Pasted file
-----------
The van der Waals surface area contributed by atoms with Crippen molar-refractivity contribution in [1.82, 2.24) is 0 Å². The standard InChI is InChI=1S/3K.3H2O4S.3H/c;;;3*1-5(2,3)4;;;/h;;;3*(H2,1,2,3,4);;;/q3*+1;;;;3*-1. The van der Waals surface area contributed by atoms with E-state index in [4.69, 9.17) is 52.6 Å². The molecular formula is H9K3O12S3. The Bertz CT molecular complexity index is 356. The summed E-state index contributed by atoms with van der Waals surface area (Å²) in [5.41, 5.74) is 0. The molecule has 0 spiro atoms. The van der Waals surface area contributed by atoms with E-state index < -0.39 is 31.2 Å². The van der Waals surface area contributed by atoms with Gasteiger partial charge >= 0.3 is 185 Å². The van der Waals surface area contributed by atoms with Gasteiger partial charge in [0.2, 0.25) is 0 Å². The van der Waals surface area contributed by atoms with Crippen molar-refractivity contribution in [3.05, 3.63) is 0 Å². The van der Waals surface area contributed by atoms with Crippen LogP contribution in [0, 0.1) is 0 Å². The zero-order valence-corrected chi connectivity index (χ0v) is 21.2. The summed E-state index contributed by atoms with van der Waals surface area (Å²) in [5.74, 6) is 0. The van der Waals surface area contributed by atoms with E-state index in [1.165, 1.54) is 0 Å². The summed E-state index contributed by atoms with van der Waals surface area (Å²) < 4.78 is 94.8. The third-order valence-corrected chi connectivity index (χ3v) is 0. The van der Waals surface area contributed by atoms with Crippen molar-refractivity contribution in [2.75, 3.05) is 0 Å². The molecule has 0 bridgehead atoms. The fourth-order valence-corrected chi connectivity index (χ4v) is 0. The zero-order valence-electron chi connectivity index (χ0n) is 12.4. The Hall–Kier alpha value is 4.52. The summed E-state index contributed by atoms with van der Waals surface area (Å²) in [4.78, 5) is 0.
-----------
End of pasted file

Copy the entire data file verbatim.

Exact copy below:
The van der Waals surface area contributed by atoms with Crippen molar-refractivity contribution in [1.82, 2.24) is 0 Å². The standard InChI is InChI=1S/3K.3H2O4S.3H/c;;;3*1-5(2,3)4;;;/h;;;3*(H2,1,2,3,4);;;/q3*+1;;;;3*-1. The van der Waals surface area contributed by atoms with E-state index in [4.69, 9.17) is 52.6 Å². The molecular formula is H9K3O12S3. The Bertz CT molecular complexity index is 356. The summed E-state index contributed by atoms with van der Waals surface area (Å²) in [5.41, 5.74) is 0. The molecule has 0 spiro atoms. The van der Waals surface area contributed by atoms with E-state index < -0.39 is 31.2 Å². The van der Waals surface area contributed by atoms with Gasteiger partial charge >= 0.3 is 185 Å². The van der Waals surface area contributed by atoms with Gasteiger partial charge in [0.2, 0.25) is 0 Å². The van der Waals surface area contributed by atoms with Crippen molar-refractivity contribution in [3.05, 3.63) is 0 Å². The van der Waals surface area contributed by atoms with Crippen LogP contribution in [0, 0.1) is 0 Å². The zero-order valence-corrected chi connectivity index (χ0v) is 21.2. The summed E-state index contributed by atoms with van der Waals surface area (Å²) in [5.74, 6) is 0. The van der Waals surface area contributed by atoms with E-state index in [1.165, 1.54) is 0 Å². The summed E-state index contributed by atoms with van der Waals surface area (Å²) < 4.78 is 94.8. The third-order valence-corrected chi connectivity index (χ3v) is 0. The van der Waals surface area contributed by atoms with Crippen molar-refractivity contribution in [2.75, 3.05) is 0 Å². The molecule has 0 bridgehead atoms. The fourth-order valence-corrected chi connectivity index (χ4v) is 0. The zero-order valence-electron chi connectivity index (χ0n) is 12.4. The Hall–Kier alpha value is 4.52. The summed E-state index contributed by atoms with van der Waals surface area (Å²) in [4.78, 5) is 0.